Emerald ash borer survey and detection: the Canadian experience
Jon Sweeney1, Erin Bullas-Appleton2, Troy Kimoto3 & Ron Neville4
1Natural Resources Canada, Canadian Forest Service, Atlantic Forestry Center
2 Canadian Food Inspection Agency, Plant Health Surveillance, Guelph, Ontario, Canada
3 Canadian Food Inspection Agency, Plant Health Surveillance, Burnaby, BC, Canada
4 Canadian Food Inspection Agency, Plant Health Surveillance, Halifax, NS, Canada
Observatree is always looking to learn from and share its experience, with other citizen science projects in the world of plant health. Now during the International Year of Plant Health that focus is emphasized even more. The following blog comes from plant health colleagues in Canada and details their work dealing with the Emerald Ash Borer, one of our priority pest species that has not yet reached the UK. We thank them for sharing their experiences with us and hope that you find reading about them here informative.
Thanks for the opportunity to share with the readership at Obvservatree UK some of our experiences surveying and detecting emerald ash borer (EAB) in Canada. If and when EAB arrives in the UK, we hope that you detect it as soon as possible, so that management and containment costs are minimized. Hopefully, some of our experiences will be interesting and helpful in this regard.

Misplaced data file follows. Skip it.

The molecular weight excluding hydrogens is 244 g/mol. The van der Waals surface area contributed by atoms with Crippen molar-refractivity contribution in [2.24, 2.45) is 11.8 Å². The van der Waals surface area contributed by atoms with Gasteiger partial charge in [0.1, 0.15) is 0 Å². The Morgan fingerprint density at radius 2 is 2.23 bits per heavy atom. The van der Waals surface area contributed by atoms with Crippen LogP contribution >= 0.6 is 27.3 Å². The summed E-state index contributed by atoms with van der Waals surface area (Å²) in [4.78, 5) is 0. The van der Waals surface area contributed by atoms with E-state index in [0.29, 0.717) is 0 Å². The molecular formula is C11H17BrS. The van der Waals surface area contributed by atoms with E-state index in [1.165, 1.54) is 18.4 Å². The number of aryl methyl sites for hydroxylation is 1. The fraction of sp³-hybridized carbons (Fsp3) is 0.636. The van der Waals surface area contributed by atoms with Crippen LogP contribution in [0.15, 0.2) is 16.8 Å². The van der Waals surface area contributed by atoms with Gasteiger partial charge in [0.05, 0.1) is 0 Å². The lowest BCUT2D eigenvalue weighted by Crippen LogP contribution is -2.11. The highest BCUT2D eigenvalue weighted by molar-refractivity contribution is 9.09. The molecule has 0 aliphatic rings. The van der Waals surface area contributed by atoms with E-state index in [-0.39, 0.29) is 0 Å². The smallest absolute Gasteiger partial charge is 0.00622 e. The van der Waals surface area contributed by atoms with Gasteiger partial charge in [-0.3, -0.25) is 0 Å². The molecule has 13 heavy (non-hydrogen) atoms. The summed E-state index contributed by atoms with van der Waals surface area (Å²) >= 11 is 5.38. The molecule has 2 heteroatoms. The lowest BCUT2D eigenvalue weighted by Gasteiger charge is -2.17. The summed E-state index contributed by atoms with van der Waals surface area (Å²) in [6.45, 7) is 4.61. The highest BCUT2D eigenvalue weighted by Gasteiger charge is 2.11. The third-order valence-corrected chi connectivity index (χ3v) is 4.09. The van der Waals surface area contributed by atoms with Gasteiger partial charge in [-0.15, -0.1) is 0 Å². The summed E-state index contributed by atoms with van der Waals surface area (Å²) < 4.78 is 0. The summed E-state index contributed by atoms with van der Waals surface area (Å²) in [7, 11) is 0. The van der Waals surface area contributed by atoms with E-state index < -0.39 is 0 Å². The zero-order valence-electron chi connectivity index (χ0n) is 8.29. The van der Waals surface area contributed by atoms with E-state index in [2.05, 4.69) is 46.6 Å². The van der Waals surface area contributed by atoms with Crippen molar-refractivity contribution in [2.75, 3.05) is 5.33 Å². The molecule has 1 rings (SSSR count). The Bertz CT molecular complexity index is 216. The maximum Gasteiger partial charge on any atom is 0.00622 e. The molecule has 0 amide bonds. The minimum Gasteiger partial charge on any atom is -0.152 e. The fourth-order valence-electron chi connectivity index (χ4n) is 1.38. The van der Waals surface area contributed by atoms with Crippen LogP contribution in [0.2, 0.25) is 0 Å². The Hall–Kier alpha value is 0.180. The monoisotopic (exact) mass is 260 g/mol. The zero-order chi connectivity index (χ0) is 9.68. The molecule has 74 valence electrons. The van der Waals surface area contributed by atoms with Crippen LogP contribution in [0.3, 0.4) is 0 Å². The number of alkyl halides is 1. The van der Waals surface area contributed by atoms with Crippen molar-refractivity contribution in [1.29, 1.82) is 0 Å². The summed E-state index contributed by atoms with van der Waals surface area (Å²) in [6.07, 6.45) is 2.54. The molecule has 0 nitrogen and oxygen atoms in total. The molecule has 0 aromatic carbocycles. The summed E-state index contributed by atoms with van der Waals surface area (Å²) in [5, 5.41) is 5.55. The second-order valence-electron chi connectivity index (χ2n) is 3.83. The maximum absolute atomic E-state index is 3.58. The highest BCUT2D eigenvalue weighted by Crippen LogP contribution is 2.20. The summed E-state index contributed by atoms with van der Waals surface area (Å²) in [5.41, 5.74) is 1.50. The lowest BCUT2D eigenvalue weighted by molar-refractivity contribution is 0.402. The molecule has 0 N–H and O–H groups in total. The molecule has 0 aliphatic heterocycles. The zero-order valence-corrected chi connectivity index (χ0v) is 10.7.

Educating and engaging the public and key partners to recognize and report signs and symptoms of infestation by EAB (as well as other invasive pests) is critical and not an easy task when there are so many other things on people’s minds. However, most people are passionate about trees in their yards and cities and want to protect and preserve them as much as possible, so if we can tap into a little of that, it can be a great resource for invasive pest surveillance.
In spite of our best efforts to detect EAB early, most newly discovered infestations have resulted from provincial and/or municipal partners and arborists reporting dead or dying ash trees to the Canadian Food Inspection Agency (CFIA). We examined CFIA records from 2002, when EAB was first detected in Canada in Windsor, Ontario, to the present. We noted how EAB was first detected in new locations as it spread both naturally and via human-assisted movement all the way to Winnipeg, Manitoba (2017) and Halifax, Nova Scotia (2018), which are 1400 km to the west and 1600 km to the east of Windsor, respectively.
Of 70 new county records that resulted in new or expanded regulated areas for EAB in Canada, 38 (over 50%) were reported by partners and arborists. Detections of EAB adults on green sticky prism traps deployed specifically for EAB survey by CFIA and its partners accounted for 25 (36%) of the new records. Although reports from the general public accounted for only 4 of 70 (6%) new EAB detections, these reports occurred in 2018 and 2019, indicating citizen awareness is on the rise. Furthermore, citizen reports of EAB within already infested areas have increased significantly over time, likely due to increased evidence of ash decline in residential areas in addition to enhanced communication efforts in education and outreach. Increased public awareness and reporting of EAB is critical because it helps municipalities delineate infestations and target their mitigation methods (e.g., stem-injected insecticides, removal of heavily infested trees before adult emergence) where they are most likely to succeed.